Indigowares: The Slow Fashion Brand (Founded On Sustainability)

Indigowares is a slow fashion brand that was Founded on sustainability, traditional practices, and traceability, – using hand-dyed, natural, recycled materials.

This Spring, Indigowares is showcasing the rich history of block printing, with their new range of environmentally-friendly, one-of-a-kind garments, that combine stunning textile artistry, with light, organic cottons, and flowing silhouettes.

With a comfortably-loose fit, voluminous sleeves, and a casually elegant aesthetic, Indigowares has created the most versatile dresses this season, and on top of this, each style is fully traceable (the pieces are made with eco-friendly processes, using ONLY the most natural indigo dyes, and organic fabrics).

Their product range includes kantha jackets (which are made entirely from up-cycled vintage materials), DIY kits (that show customers how to naturally dye their own textiles), and more.

Lisa Reddings has spent the last twenty years training and working in the textiles industry. After graduating from Brighton University, she relocated to New York, where she created textile artwork for companies such as Calvin Klein, Macy’s, The Gap, and Liz Claiborne, before returning to the UK as a freelance print and woven designer.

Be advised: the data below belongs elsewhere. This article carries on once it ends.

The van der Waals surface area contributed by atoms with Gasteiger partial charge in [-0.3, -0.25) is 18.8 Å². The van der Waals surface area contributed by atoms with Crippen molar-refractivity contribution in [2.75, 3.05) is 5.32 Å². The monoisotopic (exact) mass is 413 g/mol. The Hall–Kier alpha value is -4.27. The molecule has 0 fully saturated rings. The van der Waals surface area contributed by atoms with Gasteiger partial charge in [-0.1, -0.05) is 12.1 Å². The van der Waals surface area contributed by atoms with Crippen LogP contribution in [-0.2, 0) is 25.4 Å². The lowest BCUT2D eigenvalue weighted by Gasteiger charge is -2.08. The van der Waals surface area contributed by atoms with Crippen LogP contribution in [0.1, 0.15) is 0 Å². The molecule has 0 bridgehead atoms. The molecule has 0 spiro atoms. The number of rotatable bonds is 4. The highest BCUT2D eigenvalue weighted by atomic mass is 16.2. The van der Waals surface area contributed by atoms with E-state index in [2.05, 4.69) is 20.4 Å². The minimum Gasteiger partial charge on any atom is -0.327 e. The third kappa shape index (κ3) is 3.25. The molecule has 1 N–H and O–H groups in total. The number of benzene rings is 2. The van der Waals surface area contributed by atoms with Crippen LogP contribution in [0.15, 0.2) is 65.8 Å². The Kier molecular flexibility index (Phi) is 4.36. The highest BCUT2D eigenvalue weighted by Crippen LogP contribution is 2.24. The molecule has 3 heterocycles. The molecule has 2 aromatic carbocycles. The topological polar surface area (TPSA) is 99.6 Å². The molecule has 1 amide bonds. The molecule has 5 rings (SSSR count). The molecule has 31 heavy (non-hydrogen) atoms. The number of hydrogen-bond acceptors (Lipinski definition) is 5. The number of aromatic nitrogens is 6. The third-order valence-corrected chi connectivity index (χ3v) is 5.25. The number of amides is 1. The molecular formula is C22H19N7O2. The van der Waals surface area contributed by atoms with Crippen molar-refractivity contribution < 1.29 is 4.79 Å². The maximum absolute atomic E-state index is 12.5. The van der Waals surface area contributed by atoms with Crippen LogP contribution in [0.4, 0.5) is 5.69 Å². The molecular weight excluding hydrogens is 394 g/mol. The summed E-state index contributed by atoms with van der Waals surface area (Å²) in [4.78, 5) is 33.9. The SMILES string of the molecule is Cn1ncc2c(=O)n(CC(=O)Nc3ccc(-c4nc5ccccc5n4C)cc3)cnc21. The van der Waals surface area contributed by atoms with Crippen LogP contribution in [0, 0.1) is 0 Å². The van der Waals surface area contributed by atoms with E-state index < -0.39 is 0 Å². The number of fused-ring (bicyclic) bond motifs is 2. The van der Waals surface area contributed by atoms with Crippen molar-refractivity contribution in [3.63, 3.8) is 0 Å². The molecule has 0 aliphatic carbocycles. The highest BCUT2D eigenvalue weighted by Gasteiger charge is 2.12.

Having experienced the fast fashion industry first hand, she launched Indigowares with a sustainable mission in mind: to challenge waste and overproduction.

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Now, the brand is stocked in wholesalers across the UK, including six different locations of Westmoreland stores, The British Museum, Tinsmiths, and Chatsworth House. Also, their partnership with Levi’s has been a huge step forward for innovating slow fashion retail models on a larger scale.

Lisa began talks with Levi’s in March 2020, where she agreed to design and hand dye their Reimagine Collection. This collection is now sold exclusively at Levi’s Haus, a ‘circular-economy’ concept store that involves the customer in the sustainable process, by providing repairs and repurposed garments (including Reimagine).

If we want to change the way that we buy and care for our clothes and our planet, we need to stop being a slave to trends, by buying garments wisely, and by taking care of them, like the good friends that they are to us,” said Lisa.

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